Cooking term: Burrata

I came across this unusual term while perusing appetizer choices at a restaurant. Buratta is the Italian word “buttered.” Buttered cheese? No, this is not a Paula Deen creation but it really originated from Murgia in the south of Italy. It is made from milk, rennet, and cream. It is a relatively new cheese, having been purportedly created on the Biancini farm* around the turn of the 20th century and only mass produced in the 1950s.

Although it looks like a regular ball of fresh mozzarella, buratta is unique because it has an outer shell of solid mozzarella but inside, it can contain a mixture of mozzarella and cream, butter, or even butter and sugar. That sounds divine! Buratta is produced mainly in the Apulian region of Italy and is considered a premium cheese product. It is also produced by artisanal cheese shops in the United States, mostly in the East Coast in areas that have Italian-American populations.**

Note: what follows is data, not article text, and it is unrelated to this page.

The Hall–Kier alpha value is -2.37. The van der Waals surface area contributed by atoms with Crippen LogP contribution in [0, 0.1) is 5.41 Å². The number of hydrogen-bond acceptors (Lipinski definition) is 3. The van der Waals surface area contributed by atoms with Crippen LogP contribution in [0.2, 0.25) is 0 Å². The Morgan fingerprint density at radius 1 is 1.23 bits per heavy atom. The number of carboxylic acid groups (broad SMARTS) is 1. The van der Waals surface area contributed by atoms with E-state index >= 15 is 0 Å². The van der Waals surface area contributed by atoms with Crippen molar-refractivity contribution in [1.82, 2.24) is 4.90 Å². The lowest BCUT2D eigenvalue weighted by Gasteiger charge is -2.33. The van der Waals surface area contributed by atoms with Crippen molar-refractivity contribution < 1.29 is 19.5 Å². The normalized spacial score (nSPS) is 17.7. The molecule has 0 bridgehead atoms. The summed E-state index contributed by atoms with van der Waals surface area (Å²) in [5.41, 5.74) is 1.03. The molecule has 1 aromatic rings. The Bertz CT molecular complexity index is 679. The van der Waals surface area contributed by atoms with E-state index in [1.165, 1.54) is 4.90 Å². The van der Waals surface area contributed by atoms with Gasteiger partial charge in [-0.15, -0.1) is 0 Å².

The image in this post is from Maplebrook Farm in Bennington, Vermont where they make buratta including one flavored with truffles. Burrata is best served fresh, within 24 hours. Maplebrook Farms suggests serving it with crusty bread, fresh tomatoes, fresh basil, or  peaches and rosemary.


* “Burrata, la regina dei formaggi

** Darlington, Tenaya. “Cheese of the Month: Claudio’s Mozzarella“.

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